MJ – but fruit makes you fat
Its all too hard
As usual you create a wonderful image that helps me retain this. I love the image of the “soundtrack.” Thank you, I will reference you when I use this in my workshops. Additionally, I think your hypothesis regarding the link between seratonin, sugar and self-regulation might be interesting. In Baumeister’s latest book, Willpower, he talks about the self-regulation necessary in social circumstances. Using your example of the workplace, the self-regulation of holding ourselves back from attacking the person who criticizes us is very demanding. So, that situation simultaneously increases cortosol while driving ego-depletion, thus the need for glucose. It could be interesting to test your hypothesis.
Additionally I like your concept of “listening” to the soundtrack to understand how we are reacting to some of the corporate challenges. Too often the executives I work with just try to ignore them or push on and eventually it will catch up to them.
Thanks for some inspiring thoughts.
You are so right, Scott! We’d love to believe that we can perform at high intensity continuously for 15 hours each day, but the reality is that the human body just isn’t made that way! And the “catching up” happens in 2 ways: in the immediate, productivity decreases – and that’s really not hard to observe if we are slightly mindful. I know when I hit that point, I start to wonder what to tackle next that won’t be too taxing so I can still progress with my then limited resources. I discovered that going for a moving break is what is most refreshing to me, and I end up happier with my accomplishments at the end of the day. But sometimes I don’t find the discipline to go beyond my mental paradigms and choose to stay at my desk – and it really is a question of discipline, I think. So when I lack that discipline, it usually leads to poorer performance and higher frustration. The second way in which it catches up to us is more long-term, either via illnesses, diseases, burnouts, or increasingly, the use of prescriptive drugs so we can keep going. So that’s why I invest my energy into helping people listening to their internal music – and I hope to make a difference in their lives.
Thanks for the reinforcement!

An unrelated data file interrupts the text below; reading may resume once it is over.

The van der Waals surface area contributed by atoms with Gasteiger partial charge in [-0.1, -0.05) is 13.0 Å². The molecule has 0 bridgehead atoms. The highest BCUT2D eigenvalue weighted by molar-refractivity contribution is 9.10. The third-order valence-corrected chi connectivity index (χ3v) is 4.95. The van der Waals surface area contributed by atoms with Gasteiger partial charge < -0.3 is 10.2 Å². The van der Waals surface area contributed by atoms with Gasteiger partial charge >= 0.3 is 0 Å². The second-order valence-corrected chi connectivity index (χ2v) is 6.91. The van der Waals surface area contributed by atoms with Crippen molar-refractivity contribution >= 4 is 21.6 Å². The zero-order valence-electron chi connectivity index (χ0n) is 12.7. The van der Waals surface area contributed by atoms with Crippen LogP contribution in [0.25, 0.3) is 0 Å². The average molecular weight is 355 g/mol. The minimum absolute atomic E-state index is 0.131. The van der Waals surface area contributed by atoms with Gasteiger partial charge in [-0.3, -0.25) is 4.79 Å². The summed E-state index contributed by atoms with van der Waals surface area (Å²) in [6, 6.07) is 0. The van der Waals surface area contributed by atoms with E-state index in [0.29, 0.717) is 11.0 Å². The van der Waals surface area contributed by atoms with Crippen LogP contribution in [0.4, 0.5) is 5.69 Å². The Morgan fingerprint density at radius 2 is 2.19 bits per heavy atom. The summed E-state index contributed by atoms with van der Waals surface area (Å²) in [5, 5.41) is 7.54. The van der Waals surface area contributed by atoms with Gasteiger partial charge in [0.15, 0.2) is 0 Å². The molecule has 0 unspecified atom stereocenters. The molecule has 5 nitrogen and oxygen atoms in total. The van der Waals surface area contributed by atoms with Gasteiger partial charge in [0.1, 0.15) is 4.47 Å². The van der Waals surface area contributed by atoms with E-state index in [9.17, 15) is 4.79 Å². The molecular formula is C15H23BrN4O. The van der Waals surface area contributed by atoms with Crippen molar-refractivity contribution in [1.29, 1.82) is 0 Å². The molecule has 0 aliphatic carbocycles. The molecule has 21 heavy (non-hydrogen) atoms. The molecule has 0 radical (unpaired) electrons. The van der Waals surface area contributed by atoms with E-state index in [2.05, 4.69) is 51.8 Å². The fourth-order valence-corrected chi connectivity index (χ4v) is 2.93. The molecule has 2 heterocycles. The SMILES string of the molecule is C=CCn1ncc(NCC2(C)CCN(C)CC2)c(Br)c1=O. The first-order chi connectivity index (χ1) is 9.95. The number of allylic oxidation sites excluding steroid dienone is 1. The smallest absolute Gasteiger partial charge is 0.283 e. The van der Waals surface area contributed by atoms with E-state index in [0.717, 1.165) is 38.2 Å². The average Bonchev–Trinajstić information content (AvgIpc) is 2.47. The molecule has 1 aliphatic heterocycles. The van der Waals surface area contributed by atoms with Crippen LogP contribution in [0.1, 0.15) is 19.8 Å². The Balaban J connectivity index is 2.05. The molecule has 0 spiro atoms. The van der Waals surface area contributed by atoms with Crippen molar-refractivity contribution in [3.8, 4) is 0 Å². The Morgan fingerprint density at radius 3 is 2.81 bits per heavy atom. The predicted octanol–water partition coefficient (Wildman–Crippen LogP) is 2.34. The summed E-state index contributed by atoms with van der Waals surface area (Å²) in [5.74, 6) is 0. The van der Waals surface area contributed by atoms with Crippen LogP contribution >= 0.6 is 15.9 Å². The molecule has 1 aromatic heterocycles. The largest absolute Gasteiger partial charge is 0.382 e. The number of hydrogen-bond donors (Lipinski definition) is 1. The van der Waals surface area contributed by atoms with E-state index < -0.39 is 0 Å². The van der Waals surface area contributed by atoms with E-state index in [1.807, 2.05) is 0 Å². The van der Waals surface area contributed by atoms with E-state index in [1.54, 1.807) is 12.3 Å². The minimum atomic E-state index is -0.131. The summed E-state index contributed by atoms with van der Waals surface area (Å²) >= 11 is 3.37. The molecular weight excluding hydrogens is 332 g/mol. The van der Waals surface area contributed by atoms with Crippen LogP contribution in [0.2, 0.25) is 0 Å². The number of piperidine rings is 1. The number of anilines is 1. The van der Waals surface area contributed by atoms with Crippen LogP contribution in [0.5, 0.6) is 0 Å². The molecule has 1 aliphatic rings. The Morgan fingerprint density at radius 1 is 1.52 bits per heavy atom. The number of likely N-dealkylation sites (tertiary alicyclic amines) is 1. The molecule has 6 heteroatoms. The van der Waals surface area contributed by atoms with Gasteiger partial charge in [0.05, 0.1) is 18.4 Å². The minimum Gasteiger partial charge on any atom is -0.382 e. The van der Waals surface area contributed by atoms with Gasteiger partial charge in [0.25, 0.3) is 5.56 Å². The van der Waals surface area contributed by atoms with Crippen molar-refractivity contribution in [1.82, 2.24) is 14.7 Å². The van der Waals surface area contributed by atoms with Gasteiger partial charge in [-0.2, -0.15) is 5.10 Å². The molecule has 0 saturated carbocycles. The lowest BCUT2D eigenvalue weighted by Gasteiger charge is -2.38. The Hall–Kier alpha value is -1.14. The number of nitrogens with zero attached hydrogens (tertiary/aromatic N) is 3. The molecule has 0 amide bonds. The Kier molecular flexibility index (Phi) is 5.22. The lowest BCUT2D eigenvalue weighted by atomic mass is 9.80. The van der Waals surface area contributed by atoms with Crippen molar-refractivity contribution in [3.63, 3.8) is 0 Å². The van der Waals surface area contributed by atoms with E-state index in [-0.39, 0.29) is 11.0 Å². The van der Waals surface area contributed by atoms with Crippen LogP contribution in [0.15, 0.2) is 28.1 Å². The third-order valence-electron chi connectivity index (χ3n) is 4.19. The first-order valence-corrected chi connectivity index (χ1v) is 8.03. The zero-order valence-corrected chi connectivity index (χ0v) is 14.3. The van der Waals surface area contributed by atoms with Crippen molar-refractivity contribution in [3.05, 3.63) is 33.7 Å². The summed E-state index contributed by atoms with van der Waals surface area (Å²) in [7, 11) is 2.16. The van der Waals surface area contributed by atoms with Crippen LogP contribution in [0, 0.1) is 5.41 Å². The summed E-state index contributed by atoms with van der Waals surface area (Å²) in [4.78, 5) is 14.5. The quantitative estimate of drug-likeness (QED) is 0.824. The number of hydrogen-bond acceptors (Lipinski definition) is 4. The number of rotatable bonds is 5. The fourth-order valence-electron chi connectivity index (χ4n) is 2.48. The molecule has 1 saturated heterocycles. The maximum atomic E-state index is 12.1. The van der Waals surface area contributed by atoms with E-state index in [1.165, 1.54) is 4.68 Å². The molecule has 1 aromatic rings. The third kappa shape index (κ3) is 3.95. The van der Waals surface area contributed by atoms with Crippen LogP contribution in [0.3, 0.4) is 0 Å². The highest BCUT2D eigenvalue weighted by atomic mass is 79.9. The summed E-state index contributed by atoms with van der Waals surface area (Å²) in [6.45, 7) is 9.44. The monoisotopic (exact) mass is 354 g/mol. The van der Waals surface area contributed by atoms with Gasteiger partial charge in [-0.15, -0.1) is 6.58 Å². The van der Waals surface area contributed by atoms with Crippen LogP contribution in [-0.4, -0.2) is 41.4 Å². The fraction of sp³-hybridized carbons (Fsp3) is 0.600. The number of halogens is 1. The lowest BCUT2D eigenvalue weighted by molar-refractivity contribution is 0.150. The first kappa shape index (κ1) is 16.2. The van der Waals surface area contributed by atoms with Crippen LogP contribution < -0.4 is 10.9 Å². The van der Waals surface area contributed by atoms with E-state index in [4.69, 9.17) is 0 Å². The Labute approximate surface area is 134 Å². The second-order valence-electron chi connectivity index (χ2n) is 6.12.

There’s another review of Smarts and Stamina, this one in the Hometown Annapolis Press Achieving Happiness: Use smarts and stamina to better your health by Dr. Thomas Muha.
Bonjour MJ, je t’ai vu a l’emission quebecoise et jai trouver l’emission tres interessante, je me demandais si il y avais une version francaise de ton livre Smarts and Stamina ou quel livre me refere tu pour m’aider a travailler la psychologie positive. merci.
Merci pour tes bons commentaires sur ma participation à l’émission “2 filles le matin”. “Smarts and Stamina” n’est malheureusement pas disponible en français pour l’instant – et ça prendra plusieurs mois pour qu’il le soit. Si tu veux me contacter par email – firstname.lastname@example.org et me donner un peu plus d’information sur ce que tu recherches (but visé, niveau technique voulu), je pourrais te faire une recommandation de livre plus appropriée. Merci, et bonne journée!
Marie-Josée your scientific approach to the message is refreshing. So important that we not ignore the connection of mental and physical health. Our bodies (including our brains) are wired to protect us from harm. In a natural environment, stress and the chemicals it produces are beneficial, helping us respond appropriately (and survive). Adrenaline, for example, gives us a shot of strength, rapid thinking, and (temporary) superhuman ability. Flash forward to the modern world. Constant stress triggers the “appropriate” response too often. Stress turns into strain. It’s no wonder that happy people live longer. The challenge: giving happiness and serenity their proper priority. Yes, business demands we stay busy. Doing that with joy and enthusiasm is the real key to long-term success.